@Niger:Communications

Telephones - main lines in use: 13,000 (1995)

Telephones - mobile cellular: 0 (1995)

Telephone system: small system of wire, radiotelephone communications, and microwave radio relay links concentrated in southwestern area domestic: wire, radiotelephone communications, and microwave radio relay; domestic satellite system with 3 earth stations and 1 planned international: satellite earth stations - 2 Intelsat (1 Atlantic Ocean and 1 Indian Ocean)

Radio broadcast stations: AM 5, FM 5, shortwave 4 (1998)

Radios: 680,000 (1997)

Television broadcast stations: 10 (plus seven low-power repeaters) (1997)

Televisions: 125,000 (1997)

Internet Service Providers (ISPs): 1 (1999)

@Niger:Transportation

Railways: 0 km

Highways: total: 10,100 km paved: 798 km unpaved: 9,302 km (1996 est.)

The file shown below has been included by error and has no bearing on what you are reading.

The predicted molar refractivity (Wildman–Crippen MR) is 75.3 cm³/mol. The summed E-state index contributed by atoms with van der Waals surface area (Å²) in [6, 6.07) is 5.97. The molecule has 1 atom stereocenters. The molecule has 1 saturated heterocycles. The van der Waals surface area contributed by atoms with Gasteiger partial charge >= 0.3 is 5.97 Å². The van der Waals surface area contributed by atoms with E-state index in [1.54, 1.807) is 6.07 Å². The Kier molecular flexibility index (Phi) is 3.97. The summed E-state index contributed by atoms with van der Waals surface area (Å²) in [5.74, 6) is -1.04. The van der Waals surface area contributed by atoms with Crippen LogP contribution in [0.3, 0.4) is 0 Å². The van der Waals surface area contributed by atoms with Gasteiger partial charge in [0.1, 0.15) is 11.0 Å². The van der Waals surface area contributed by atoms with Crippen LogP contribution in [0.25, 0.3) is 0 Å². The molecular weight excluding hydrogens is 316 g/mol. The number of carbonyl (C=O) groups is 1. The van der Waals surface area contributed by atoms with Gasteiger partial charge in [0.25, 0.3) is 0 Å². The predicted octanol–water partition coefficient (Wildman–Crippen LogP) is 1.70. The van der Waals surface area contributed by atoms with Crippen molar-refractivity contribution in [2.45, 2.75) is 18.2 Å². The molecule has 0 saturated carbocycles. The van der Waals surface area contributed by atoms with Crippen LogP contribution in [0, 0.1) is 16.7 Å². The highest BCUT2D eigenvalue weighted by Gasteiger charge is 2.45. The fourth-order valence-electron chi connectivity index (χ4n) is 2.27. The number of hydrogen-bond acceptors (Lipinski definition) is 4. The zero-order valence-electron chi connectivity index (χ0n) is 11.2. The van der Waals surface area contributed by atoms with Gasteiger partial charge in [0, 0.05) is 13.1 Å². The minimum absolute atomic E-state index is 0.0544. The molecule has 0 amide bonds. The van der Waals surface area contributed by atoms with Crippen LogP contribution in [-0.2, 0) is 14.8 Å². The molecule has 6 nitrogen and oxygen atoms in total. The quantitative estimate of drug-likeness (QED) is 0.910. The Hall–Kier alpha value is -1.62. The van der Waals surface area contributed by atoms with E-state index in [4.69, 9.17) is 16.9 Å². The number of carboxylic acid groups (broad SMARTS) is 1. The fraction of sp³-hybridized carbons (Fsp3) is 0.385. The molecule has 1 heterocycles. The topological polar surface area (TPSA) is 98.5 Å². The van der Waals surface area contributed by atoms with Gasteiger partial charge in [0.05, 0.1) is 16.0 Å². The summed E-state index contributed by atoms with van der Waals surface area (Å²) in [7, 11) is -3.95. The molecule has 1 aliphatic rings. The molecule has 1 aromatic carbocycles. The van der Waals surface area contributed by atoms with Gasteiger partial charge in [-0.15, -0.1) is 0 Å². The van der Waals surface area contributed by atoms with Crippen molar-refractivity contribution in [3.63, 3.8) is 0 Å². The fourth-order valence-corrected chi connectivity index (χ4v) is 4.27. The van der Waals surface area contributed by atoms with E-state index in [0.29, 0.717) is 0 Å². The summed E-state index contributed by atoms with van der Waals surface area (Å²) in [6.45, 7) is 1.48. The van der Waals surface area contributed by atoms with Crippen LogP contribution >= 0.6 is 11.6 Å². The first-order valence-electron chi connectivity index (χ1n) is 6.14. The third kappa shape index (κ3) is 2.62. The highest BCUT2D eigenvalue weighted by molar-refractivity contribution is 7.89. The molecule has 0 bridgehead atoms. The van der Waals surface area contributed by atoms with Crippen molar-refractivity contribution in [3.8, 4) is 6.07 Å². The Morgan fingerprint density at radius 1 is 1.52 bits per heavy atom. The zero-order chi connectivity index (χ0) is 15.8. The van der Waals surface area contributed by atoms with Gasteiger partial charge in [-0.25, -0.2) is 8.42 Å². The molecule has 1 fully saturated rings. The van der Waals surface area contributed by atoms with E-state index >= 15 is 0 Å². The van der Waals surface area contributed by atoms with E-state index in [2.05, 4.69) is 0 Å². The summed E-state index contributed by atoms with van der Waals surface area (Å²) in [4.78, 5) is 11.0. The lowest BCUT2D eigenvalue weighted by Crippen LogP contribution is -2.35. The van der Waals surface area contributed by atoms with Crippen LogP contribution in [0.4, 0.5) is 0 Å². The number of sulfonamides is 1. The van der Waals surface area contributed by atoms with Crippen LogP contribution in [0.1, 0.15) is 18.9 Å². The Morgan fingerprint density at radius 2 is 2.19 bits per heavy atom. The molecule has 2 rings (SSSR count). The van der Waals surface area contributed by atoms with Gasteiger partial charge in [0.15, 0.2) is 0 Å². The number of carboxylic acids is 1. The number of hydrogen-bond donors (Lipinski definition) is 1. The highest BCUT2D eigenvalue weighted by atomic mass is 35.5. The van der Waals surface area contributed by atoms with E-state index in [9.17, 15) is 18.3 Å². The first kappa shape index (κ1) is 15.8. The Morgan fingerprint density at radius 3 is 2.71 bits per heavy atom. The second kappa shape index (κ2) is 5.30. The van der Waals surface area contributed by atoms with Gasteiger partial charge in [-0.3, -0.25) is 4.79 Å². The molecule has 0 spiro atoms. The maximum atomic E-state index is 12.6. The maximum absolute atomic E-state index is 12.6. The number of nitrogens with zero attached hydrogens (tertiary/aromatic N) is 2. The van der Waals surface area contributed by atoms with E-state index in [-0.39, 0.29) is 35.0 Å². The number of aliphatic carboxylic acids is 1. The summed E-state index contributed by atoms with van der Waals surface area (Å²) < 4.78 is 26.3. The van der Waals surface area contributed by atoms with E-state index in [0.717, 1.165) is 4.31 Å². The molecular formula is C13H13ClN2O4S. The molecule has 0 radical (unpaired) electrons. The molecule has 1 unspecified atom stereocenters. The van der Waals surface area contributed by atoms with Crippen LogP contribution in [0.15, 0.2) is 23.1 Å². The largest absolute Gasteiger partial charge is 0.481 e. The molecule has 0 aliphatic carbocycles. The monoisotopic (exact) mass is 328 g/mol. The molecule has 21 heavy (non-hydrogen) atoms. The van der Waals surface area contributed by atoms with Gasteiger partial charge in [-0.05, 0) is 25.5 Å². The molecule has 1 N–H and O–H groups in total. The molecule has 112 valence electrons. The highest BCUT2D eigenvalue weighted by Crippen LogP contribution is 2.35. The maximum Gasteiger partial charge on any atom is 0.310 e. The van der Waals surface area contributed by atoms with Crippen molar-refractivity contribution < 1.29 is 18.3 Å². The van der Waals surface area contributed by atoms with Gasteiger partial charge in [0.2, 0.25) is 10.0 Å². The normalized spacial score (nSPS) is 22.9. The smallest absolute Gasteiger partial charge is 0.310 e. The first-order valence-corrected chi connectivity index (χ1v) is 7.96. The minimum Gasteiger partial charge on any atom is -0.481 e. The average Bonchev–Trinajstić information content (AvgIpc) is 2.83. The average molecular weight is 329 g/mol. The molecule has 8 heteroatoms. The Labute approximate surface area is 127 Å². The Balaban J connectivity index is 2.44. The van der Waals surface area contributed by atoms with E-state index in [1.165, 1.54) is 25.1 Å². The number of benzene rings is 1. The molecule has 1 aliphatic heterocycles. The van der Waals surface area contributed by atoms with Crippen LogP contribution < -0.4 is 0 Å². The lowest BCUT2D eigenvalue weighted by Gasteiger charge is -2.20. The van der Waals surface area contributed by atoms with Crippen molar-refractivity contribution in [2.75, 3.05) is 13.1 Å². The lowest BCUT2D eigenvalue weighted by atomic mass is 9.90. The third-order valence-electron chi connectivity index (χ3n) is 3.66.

Waterways: the Niger is navigable 300 km from Niamey to Gaya on the Benin frontier from mid-December through March

Ports and harbors: none

Airports: 27 (1999 est.)

Airports - with paved runways: total: 9 2,438 to 3,047 m: 2 1,524 to 2,437 m: 6 under 914 m: 1 (1999 est.)

Airports - with unpaved runways: total: 18 1,524 to 2,437 m: 1 914 to 1,523 m: 15 under 914 m: 2 (1999 est.)

@Niger:Military

Military branches: Army, Air Force, National Gendarmerie, Republican Guard, National Police

Military manpower - military age: 18 years of age

Military manpower - availability: males age 15-49: 2,137,181 (2000 est.)

Military manpower - fit for military service: males age 15-49: 1,155,054 (2000 est.)

Military manpower - reaching military age annually: males: 105,884 (2000 est.)

Military expenditures - dollar figure: $20 million (FY96)

Military expenditures - percent of GDP: 1.1% (FY96)

@Niger:Transnational Issues

Disputes - international: Libya claims about 19,400 sq km in northern Niger; delimitation of international boundaries in the vicinity of Lake Chad, the lack of which led to border incidents in the past, has been completed and awaits ratification by Cameroon, Chad, Niger, and